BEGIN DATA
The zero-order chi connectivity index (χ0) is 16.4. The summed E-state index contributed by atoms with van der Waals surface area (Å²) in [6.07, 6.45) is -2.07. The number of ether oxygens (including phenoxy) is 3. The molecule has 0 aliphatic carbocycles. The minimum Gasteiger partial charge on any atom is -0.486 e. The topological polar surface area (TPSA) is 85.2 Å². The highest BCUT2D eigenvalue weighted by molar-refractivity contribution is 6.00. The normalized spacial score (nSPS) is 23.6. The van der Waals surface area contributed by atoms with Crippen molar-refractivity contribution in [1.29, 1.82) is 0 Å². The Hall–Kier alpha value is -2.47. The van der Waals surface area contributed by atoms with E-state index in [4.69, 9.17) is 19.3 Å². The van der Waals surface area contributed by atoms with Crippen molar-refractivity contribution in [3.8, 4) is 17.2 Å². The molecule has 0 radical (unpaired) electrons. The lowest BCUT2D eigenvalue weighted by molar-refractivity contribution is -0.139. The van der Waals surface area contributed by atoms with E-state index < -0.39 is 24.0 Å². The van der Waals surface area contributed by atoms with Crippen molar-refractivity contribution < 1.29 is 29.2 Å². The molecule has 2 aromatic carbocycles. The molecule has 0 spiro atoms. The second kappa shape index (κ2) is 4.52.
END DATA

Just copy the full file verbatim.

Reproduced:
The zero-order chi connectivity index (χ0) is 16.4. The summed E-state index contributed by atoms with van der Waals surface area (Å²) in [6.07, 6.45) is -2.07. The number of ether oxygens (including phenoxy) is 3. The molecule has 0 aliphatic carbocycles. The minimum Gasteiger partial charge on any atom is -0.486 e. The topological polar surface area (TPSA) is 85.2 Å². The highest BCUT2D eigenvalue weighted by molar-refractivity contribution is 6.00. The normalized spacial score (nSPS) is 23.6. The van der Waals surface area contributed by atoms with Crippen molar-refractivity contribution in [1.29, 1.82) is 0 Å². The Hall–Kier alpha value is -2.47. The van der Waals surface area contributed by atoms with E-state index in [4.69, 9.17) is 19.3 Å². The van der Waals surface area contributed by atoms with Crippen molar-refractivity contribution in [3.8, 4) is 17.2 Å². The molecule has 0 radical (unpaired) electrons. The lowest BCUT2D eigenvalue weighted by molar-refractivity contribution is -0.139. The van der Waals surface area contributed by atoms with E-state index < -0.39 is 24.0 Å². The van der Waals surface area contributed by atoms with Crippen molar-refractivity contribution < 1.29 is 29.2 Å². The molecule has 2 aromatic carbocycles. The molecule has 0 spiro atoms. The second kappa shape index (κ2) is 4.52.